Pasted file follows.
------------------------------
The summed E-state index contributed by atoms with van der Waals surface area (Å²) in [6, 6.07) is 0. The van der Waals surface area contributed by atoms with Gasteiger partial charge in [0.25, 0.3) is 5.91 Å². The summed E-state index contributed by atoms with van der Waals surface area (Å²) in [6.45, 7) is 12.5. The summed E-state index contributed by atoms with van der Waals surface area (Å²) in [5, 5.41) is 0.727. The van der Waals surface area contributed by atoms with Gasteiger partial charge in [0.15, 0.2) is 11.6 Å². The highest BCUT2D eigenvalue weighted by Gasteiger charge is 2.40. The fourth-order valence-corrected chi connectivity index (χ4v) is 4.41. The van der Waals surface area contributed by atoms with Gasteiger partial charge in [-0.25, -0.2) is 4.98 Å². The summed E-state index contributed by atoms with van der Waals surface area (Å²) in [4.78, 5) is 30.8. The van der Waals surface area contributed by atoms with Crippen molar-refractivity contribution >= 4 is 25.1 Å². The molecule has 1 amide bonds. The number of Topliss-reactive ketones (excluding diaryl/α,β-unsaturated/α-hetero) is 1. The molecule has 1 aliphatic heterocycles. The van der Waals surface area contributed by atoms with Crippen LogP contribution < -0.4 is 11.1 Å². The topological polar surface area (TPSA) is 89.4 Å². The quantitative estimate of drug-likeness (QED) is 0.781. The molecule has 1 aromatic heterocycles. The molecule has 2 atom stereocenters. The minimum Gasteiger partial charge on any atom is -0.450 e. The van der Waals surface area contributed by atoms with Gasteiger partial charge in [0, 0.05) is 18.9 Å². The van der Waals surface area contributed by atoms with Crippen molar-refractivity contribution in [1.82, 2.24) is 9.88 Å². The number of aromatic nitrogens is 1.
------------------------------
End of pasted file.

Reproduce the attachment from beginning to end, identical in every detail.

The summed E-state index contributed by atoms with van der Waals surface area (Å²) in [6, 6.07) is 0. The van der Waals surface area contributed by atoms with Gasteiger partial charge in [0.25, 0.3) is 5.91 Å². The summed E-state index contributed by atoms with van der Waals surface area (Å²) in [6.45, 7) is 12.5. The summed E-state index contributed by atoms with van der Waals surface area (Å²) in [5, 5.41) is 0.727. The van der Waals surface area contributed by atoms with Gasteiger partial charge in [0.15, 0.2) is 11.6 Å². The highest BCUT2D eigenvalue weighted by Gasteiger charge is 2.40. The fourth-order valence-corrected chi connectivity index (χ4v) is 4.41. The van der Waals surface area contributed by atoms with Gasteiger partial charge in [-0.25, -0.2) is 4.98 Å². The summed E-state index contributed by atoms with van der Waals surface area (Å²) in [4.78, 5) is 30.8. The van der Waals surface area contributed by atoms with Crippen molar-refractivity contribution >= 4 is 25.1 Å². The molecule has 1 amide bonds. The number of Topliss-reactive ketones (excluding diaryl/α,β-unsaturated/α-hetero) is 1. The molecule has 1 aliphatic heterocycles. The van der Waals surface area contributed by atoms with Crippen LogP contribution < -0.4 is 11.1 Å². The topological polar surface area (TPSA) is 89.4 Å². The quantitative estimate of drug-likeness (QED) is 0.781. The molecule has 1 aromatic heterocycles. The molecule has 2 atom stereocenters. The minimum Gasteiger partial charge on any atom is -0.450 e. The van der Waals surface area contributed by atoms with Gasteiger partial charge in [0, 0.05) is 18.9 Å². The van der Waals surface area contributed by atoms with Crippen molar-refractivity contribution in [1.82, 2.24) is 9.88 Å². The number of aromatic nitrogens is 1.